In the upper Midwest, spring is finally pushing itself up from the brown ground. In Madison, Wis., the season is marked by the mid-April return of the Dane County Farmers Market. The DCFM, running since 1972, is widely considered the largest producer-only farmers market in the country.
For some, the DCFM is a religious pilgrimage: Many ritually circumambulate the downtown Capitol Square on Saturday morning. The single-minded adeptly maneuver through the crowds to reach a favored vendor, but others meander meditatively. All praise and appraise the diverse herbs, vegetables, fruits, meat and local products offered directly from their growers and creators.
At the peak of summer and fall seasons, 150 vendors are hawking to 20,000 or more shoppers. On Saturdays that overlap with a University of Wisconson Badgers football game, the capital is a brilliant sea of undulating red. The market is so brimming with shoppers that conversations with farmers and friends are just too quick.
A warm market in winter
But during the cold Midwest months, the winter market — though one-fifth the size — generates plenty of warmth, community and intimacy. Between January and April, the Dane County market moves indoors, to the cafeteria of the Madison Senior Center.
“The winter market allows vendors to sell their products all year round, features local produce in the breakfast, and teaches the community how to use the products in the form of recipes from Bill Lubing’s weekly newsletter,” emphasizes Larry Johnson, the DCFM manager. “It also allows me to sleep a little later than in the summer months,” he added.
Lubing will miss his sleep, and the market community will miss the winters-only locavore brunch — a showcase for farmers produce and products prepared by local chefs and volunteers. The last one will be April 10.
On a recent Saturday, by 8:15 a.m., the line already had about 25 parents, children, groups and singles all patiently waiting despite the rainy and cold day to buy their breakfast ticket. Another 30 or so were shopping. (The colder, snowier and rainier the weather, it seems, the more likely the indoor market is packed.) To stave off the chill and the pangs of hunger, market-goers in line are served coffee (fair-trade, of course) and offered a taste of Cabibo’s fresh panettone from the baker himself.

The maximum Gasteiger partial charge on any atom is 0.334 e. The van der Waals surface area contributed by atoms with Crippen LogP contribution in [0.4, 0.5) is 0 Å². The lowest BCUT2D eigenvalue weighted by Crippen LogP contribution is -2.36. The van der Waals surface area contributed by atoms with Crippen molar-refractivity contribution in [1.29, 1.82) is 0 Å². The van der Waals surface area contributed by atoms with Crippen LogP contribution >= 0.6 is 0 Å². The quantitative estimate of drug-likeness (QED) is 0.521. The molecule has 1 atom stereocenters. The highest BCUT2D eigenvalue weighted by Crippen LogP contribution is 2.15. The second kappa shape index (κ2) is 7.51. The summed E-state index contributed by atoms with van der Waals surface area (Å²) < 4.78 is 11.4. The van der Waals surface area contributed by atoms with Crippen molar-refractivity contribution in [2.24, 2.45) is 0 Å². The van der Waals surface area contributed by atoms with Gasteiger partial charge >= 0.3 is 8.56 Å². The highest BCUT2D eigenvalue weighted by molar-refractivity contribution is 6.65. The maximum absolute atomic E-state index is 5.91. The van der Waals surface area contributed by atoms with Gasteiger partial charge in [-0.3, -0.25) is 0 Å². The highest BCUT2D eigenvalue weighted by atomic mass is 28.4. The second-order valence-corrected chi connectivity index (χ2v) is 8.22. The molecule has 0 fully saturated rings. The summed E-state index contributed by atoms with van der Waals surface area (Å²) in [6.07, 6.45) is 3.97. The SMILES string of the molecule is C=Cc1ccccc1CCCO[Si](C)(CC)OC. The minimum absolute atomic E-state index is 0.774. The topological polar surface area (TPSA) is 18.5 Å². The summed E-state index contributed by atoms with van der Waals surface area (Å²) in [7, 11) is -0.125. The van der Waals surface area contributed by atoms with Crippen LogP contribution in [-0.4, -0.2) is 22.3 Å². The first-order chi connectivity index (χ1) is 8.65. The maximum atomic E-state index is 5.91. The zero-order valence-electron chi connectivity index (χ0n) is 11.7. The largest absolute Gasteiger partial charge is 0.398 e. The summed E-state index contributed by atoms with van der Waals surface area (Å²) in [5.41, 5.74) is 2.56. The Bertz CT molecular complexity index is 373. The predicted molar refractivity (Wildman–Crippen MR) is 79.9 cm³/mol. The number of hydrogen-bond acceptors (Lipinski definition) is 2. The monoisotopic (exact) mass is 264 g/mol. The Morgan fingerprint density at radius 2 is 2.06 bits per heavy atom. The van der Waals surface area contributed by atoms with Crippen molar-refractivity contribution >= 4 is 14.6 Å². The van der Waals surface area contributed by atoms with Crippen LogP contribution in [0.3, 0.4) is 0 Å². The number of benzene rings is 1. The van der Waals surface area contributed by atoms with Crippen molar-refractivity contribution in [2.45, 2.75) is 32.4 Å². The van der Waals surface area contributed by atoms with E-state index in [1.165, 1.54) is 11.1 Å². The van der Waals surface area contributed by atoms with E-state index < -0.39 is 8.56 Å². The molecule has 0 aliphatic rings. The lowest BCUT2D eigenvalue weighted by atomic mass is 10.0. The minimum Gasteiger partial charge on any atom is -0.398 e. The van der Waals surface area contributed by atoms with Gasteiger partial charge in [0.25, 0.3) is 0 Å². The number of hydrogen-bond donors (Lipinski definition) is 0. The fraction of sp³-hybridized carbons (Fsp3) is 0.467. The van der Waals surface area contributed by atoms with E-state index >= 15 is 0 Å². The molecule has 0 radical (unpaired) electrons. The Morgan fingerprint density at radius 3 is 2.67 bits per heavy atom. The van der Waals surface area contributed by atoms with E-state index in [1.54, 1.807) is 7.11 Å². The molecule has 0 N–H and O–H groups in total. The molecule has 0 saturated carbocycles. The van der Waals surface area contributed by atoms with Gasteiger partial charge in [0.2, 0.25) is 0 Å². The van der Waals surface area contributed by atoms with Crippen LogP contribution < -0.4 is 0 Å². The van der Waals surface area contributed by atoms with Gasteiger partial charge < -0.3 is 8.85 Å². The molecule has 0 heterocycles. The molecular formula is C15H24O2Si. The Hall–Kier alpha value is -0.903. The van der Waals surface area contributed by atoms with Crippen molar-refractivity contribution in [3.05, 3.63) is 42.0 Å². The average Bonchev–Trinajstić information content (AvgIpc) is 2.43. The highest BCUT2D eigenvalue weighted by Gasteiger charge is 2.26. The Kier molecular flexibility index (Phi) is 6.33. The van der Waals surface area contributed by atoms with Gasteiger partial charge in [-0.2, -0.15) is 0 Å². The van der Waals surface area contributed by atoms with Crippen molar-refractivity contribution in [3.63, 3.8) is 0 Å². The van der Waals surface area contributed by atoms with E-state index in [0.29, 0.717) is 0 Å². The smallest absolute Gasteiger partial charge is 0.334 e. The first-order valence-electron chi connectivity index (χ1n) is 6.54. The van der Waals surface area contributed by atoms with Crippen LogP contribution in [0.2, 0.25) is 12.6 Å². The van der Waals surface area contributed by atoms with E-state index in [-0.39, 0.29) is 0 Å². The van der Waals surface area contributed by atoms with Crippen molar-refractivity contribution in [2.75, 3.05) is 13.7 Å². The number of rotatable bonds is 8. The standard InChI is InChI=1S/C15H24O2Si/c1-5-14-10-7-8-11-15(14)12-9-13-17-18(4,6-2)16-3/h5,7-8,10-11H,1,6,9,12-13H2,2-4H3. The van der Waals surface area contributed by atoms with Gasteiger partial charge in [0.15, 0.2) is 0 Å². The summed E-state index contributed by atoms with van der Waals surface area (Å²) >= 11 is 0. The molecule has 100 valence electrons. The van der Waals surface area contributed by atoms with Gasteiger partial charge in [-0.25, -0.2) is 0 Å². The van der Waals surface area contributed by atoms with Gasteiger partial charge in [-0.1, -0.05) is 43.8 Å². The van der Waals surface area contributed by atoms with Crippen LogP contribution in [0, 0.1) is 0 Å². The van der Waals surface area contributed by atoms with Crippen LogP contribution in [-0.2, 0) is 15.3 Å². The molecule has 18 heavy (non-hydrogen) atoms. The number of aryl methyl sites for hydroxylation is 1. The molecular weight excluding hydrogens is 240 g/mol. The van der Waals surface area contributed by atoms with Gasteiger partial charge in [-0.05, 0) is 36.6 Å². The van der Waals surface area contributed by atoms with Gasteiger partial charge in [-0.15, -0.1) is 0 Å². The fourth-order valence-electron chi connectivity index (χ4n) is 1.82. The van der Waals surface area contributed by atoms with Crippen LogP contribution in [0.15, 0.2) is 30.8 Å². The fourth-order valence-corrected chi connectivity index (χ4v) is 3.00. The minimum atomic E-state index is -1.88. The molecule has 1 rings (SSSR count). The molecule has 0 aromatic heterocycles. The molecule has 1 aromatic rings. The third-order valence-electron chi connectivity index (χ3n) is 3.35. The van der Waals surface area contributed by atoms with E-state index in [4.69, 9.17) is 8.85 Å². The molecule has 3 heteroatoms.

A volunteer brunch
That morning, the breakfast plate overflowed with a stuffed burrito (choice of pork and emu chorizo or pickled onions with scrambled eggs and cheese); mixed greens salad lightly dressed with a lemon pesto vinaigrette; a crunchy and savory rice and bean hash brown; Oaxacan chocolate mini butter croissant; a choice of cranberry or fresh local apple cider; and unlimited coffee.
Chef Tory Miller from Cafe Soleil and L’Etoile Restaurant (Sante magazine’s “Best Sustainable Restaurant in the Midwest” 2007 and a Saveur 100 selection in 2008) manned the kitchen this particular week. Judy Hageman of Snug Haven Farm, “The Taste of the Market” Breakfast Coordinator, gets help from a slew of dedicated kitchen volunteers, including students from Sherman Middle School, Ben Hunter of the Underground Food Collective, and the Goodman Ironworks Cafe. This is how it is each week; under the guidance of a local chef, nonprofits or university groups collaborate with farmers, organize and prepare the brunch.
“I like the community and the breakfast,” says Susan Skubal, a Wisconsin native who frequents the winter market. “I can share food, talk about why we are at the market and support small farmers.” Sylvan Farms pasture-raised beef and pork, and Snug Haven’s hoop house winter spinach are Susan’s favorites. Spinach, a cool weather crop, sweetens with the cold. “Snug Haven’s spinach rules!” she says, “I just can’t eat summer spinach anymore.”
She won’t be the only one craving a bit of the winter market, even during the glories of summer. “Eating does not have to be an anonymous act, in fact it is a social act intimately connected to our farmers, the land and the community,” says Miriam Grunes. She is the executive director of REAP, an organization that tracks all the farmers markets and develops farm-to-school programs. “The winter market feels like a weekly can’t-miss event,” she adds. “It’s basically a lively summer front porch, in the winter time.”
Sarah Khan, an assistant scientist at the University of Wisconsin School of Medicine and Public Health, founded the nonprofit Tasting Cultures Foundation, which develops multimedia educational programming about the intersection of food and culture.
Photos, from top:
Friends of the Dane County Farmers Market Fair Trade Coffee. Credit: Sarah Khan
Girls at the winter indoor market in March.
Credit: Sarah Khan
The breakfast burrito brunch served up at the indoor DCFM by chef Tory Miller and volunteers. Credit: Sarah Khan